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CRM Makeing the decision to Build, Buy or use a Hosted Solution Provider

May 21, 2008
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Should enterprises build, buy, or subscribe to a hosted service for their CRM applications? The results of a Gartner Consulting survey of CRM requirements indicate that a majority of respondents favor packages over internal development. Of the 600 respondents, 35.8 percent favored prepackaged suites, 37.9 percent integrated best-of-breed packages while 26.3 percent built CRM applications internally. Further, Gartner predicts that by 2006, 25 percent of small and mid-sized businesses will use a hosted CRM service.

The following tables summarize the advantages and disadvantages of the three options.





  • Fewer dedicated resources needed for Application Development (AD)

  • Contract protection if vendor fails to deliver

  • Possibly more cost effective for large and midsize companies

  • Past vendor project successes to build on

  • Use own skills for management, development, and integration

  • Can customize

  • Possibly more cost-effective for small companies

  • Can develop system components as needed

  • Shorter time to implement

  • Cheaper—pay only for what you use

  • Vendor provides operational support, training, and help desk

  • Vendor responsible for upgrades

  • Very scalable





  • Reliance on vendor’s expertise

  • Client resources must manage project to ensure success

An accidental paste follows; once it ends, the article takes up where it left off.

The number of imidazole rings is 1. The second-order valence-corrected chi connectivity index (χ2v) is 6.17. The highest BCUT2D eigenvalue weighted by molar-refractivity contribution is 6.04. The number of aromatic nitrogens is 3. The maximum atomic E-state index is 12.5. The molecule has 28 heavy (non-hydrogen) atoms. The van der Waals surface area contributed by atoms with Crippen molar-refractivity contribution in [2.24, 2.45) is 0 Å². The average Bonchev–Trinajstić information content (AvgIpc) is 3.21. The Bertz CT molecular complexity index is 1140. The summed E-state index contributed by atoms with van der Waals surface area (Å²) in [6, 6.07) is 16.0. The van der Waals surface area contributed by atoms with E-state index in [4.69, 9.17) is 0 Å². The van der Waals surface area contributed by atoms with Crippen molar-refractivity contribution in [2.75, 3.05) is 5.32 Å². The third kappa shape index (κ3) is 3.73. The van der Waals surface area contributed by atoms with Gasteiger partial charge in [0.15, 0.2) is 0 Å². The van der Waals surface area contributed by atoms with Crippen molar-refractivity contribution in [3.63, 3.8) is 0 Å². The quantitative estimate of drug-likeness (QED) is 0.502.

• Components delivered may be unnecessary, or may be developed in subsequent releases

  • Dedicated resources needed for AD

  • No protection if AD or project fails

  • No past experience to steer in right direction

  • Growth strategy must be clearly mapped out

  • Reliance on ASP (need a good partner)

  • Minimal customization available; limited back-end integration

  • Security implications for data and proprietary business process

Before making a build, license, or hosted CRM decision, enterprises must scrutinize their functional requirements and core competencies to determine if the needed resources and skills are available in house.

Enterprises that build applications generally do so to take advantage of a new cutting-edge technology or business model for which there is no supporting application. Such enterprises use the build model to differentiate themselves and to gain a competitive advantage. Others use it to save money, but they often underestimate the quantity and quality of the resources needed, thus exceeding the allocated budget

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